Saturday 12 February 2011

Just because it says “pie” on the box, does that mean it's pie in the box?

Check out these “Rhubarb and Custard Pies” from Morrisons. This big name supermarkets is all over the Pierate blog, so you'd have thought they'd know their pies from their lies. This is going to be another post about what makes a pie a pie, but I really believe this is worth posting as I think this is possibly the closest item I've found to the blurry line between a pie and a non-pie/slice. It really does push the pastry of what is actually a pie.

Let's have a closer look. Firstly, at a bargain basement price of 49p, these items are an absolute steal regardless of whether they are a pie or not. Secondly, I quite like rhubarb and custard so I hope that if these do indeed turn out not to be pies then the disappointment won't be too much to recover from.

A cross-sectional view clearly shows the sweet contents. If the icing on top wasn't enough of a give-away that these are sweet (not savoury) pies, the sugary character of the contents is absolute proof.

So why are these pies? Well, they have contents which are fully encased by pastry. The lid even sports a lattice structure, which is a conformation that's already fully accepted by the pie community. It even says pie on the box, so they're clearly intended to be pies.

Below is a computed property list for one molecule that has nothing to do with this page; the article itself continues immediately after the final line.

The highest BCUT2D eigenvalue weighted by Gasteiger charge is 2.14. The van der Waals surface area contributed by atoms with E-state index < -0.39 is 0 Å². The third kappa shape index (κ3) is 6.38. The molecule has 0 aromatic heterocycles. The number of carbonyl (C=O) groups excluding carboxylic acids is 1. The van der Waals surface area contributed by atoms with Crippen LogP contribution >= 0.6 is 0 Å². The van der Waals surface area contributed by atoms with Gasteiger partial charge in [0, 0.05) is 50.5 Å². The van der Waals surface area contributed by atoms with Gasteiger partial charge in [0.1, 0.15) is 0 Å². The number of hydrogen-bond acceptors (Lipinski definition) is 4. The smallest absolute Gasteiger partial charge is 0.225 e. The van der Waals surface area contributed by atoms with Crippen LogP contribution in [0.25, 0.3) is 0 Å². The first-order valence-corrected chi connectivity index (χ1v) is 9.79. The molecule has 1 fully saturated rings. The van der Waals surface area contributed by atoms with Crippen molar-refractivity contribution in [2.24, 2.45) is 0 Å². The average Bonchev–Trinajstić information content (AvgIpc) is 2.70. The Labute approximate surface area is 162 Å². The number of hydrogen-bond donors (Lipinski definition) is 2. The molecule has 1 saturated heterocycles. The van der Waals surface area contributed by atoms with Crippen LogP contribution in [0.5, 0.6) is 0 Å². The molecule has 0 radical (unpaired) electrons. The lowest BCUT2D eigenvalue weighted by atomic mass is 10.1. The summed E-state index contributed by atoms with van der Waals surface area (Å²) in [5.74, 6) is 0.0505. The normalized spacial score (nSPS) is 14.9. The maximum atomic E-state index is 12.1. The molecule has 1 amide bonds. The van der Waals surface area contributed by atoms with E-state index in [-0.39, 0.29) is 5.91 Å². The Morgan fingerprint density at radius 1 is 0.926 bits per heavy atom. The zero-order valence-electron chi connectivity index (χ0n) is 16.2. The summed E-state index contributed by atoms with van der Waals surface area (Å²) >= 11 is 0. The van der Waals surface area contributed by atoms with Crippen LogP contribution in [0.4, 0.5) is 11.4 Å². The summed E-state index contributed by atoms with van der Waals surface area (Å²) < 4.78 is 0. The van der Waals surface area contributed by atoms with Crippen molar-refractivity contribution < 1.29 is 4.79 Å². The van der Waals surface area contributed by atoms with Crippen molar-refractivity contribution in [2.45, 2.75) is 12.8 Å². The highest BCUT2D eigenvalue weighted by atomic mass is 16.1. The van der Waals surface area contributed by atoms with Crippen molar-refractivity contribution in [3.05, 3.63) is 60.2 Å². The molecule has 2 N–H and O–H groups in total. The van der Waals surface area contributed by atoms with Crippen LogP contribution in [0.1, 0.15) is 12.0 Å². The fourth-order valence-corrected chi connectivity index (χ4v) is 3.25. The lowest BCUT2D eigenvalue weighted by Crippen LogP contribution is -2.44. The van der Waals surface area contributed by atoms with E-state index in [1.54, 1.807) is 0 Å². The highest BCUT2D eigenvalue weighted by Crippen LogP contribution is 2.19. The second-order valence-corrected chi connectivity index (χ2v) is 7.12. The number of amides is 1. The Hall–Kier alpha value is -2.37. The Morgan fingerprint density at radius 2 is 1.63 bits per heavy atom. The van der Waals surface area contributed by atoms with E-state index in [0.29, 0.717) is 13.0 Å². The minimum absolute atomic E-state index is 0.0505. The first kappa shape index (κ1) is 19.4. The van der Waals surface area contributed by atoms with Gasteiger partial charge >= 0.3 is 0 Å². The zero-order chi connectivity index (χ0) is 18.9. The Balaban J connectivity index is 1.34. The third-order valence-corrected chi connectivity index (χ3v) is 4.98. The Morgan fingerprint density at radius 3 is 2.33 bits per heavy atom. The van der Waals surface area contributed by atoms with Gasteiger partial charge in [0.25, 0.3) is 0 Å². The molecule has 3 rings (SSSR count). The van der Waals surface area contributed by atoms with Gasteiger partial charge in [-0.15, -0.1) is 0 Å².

So why aren't these pies? They are flat, and do not have the original architecture of a pie since there is no deep base encased in a foil wrapping. Had it not said pie on the box, it would not cross one's mind that these would be pies. In fact, some might dare to say these are closer to slices than pies.
On balance, I would say that these are pies given the lattice structure and pastry casing. They are very tasty too, albeit probably quite sugary. Great with a mug of tea and a pie blog to read!
Score: 4.1/7 (loses points for being similar to slice)

1 comment:

  1. Please see future comments, these are in fact NOT pies! Be warned!


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